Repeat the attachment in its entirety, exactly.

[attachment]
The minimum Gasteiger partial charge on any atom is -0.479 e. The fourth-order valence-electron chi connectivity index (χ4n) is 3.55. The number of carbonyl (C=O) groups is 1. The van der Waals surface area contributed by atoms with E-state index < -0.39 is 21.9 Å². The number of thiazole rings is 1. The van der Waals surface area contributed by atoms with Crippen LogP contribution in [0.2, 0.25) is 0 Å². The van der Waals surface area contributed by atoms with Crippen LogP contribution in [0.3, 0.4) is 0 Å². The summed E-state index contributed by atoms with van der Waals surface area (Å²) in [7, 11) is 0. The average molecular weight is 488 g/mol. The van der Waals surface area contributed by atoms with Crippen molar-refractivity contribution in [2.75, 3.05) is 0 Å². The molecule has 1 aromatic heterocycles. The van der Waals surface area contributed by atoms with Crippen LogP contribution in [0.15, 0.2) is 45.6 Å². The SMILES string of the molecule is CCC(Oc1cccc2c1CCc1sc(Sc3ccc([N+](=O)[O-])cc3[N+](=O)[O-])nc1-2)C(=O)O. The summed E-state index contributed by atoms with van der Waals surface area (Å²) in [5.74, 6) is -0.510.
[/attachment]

The minimum Gasteiger partial charge on any atom is -0.479 e. The fourth-order valence-electron chi connectivity index (χ4n) is 3.55. The number of carbonyl (C=O) groups is 1. The van der Waals surface area contributed by atoms with E-state index < -0.39 is 21.9 Å². The number of thiazole rings is 1. The van der Waals surface area contributed by atoms with Crippen LogP contribution in [0.2, 0.25) is 0 Å². The van der Waals surface area contributed by atoms with Crippen LogP contribution in [0.3, 0.4) is 0 Å². The summed E-state index contributed by atoms with van der Waals surface area (Å²) in [7, 11) is 0. The average molecular weight is 488 g/mol. The van der Waals surface area contributed by atoms with Crippen molar-refractivity contribution in [2.75, 3.05) is 0 Å². The molecule has 1 aromatic heterocycles. The van der Waals surface area contributed by atoms with Crippen LogP contribution in [0.15, 0.2) is 45.6 Å². The SMILES string of the molecule is CCC(Oc1cccc2c1CCc1sc(Sc3ccc([N+](=O)[O-])cc3[N+](=O)[O-])nc1-2)C(=O)O. The summed E-state index contributed by atoms with van der Waals surface area (Å²) in [5.74, 6) is -0.510.